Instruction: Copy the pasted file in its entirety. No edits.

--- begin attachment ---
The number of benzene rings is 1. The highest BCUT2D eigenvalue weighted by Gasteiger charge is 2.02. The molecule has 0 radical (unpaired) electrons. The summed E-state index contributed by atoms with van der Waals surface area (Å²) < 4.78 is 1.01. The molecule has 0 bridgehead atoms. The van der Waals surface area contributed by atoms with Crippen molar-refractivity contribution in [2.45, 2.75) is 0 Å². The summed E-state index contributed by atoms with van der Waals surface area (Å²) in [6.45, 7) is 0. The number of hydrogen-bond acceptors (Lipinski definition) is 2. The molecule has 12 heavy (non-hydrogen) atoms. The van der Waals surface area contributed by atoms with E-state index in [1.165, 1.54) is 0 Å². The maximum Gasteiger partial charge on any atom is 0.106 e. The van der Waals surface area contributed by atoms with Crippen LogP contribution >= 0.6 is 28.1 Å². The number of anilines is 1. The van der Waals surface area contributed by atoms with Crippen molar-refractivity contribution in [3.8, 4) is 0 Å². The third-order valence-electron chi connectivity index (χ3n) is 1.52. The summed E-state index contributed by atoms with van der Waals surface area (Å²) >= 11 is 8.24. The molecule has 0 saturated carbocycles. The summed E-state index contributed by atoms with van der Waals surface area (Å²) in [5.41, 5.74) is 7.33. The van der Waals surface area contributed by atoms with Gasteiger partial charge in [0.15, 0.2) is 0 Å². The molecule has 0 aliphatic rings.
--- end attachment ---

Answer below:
The number of benzene rings is 1. The highest BCUT2D eigenvalue weighted by Gasteiger charge is 2.02. The molecule has 0 radical (unpaired) electrons. The summed E-state index contributed by atoms with van der Waals surface area (Å²) < 4.78 is 1.01. The molecule has 0 bridgehead atoms. The van der Waals surface area contributed by atoms with Crippen molar-refractivity contribution in [2.45, 2.75) is 0 Å². The summed E-state index contributed by atoms with van der Waals surface area (Å²) in [6.45, 7) is 0. The number of hydrogen-bond acceptors (Lipinski definition) is 2. The molecule has 12 heavy (non-hydrogen) atoms. The van der Waals surface area contributed by atoms with E-state index in [1.165, 1.54) is 0 Å². The maximum Gasteiger partial charge on any atom is 0.106 e. The van der Waals surface area contributed by atoms with Crippen LogP contribution >= 0.6 is 28.1 Å². The number of anilines is 1. The van der Waals surface area contributed by atoms with Crippen molar-refractivity contribution in [3.8, 4) is 0 Å². The third-order valence-electron chi connectivity index (χ3n) is 1.52. The summed E-state index contributed by atoms with van der Waals surface area (Å²) >= 11 is 8.24. The molecule has 0 saturated carbocycles. The summed E-state index contributed by atoms with van der Waals surface area (Å²) in [5.41, 5.74) is 7.33. The van der Waals surface area contributed by atoms with Gasteiger partial charge in [0.15, 0.2) is 0 Å². The molecule has 0 aliphatic rings.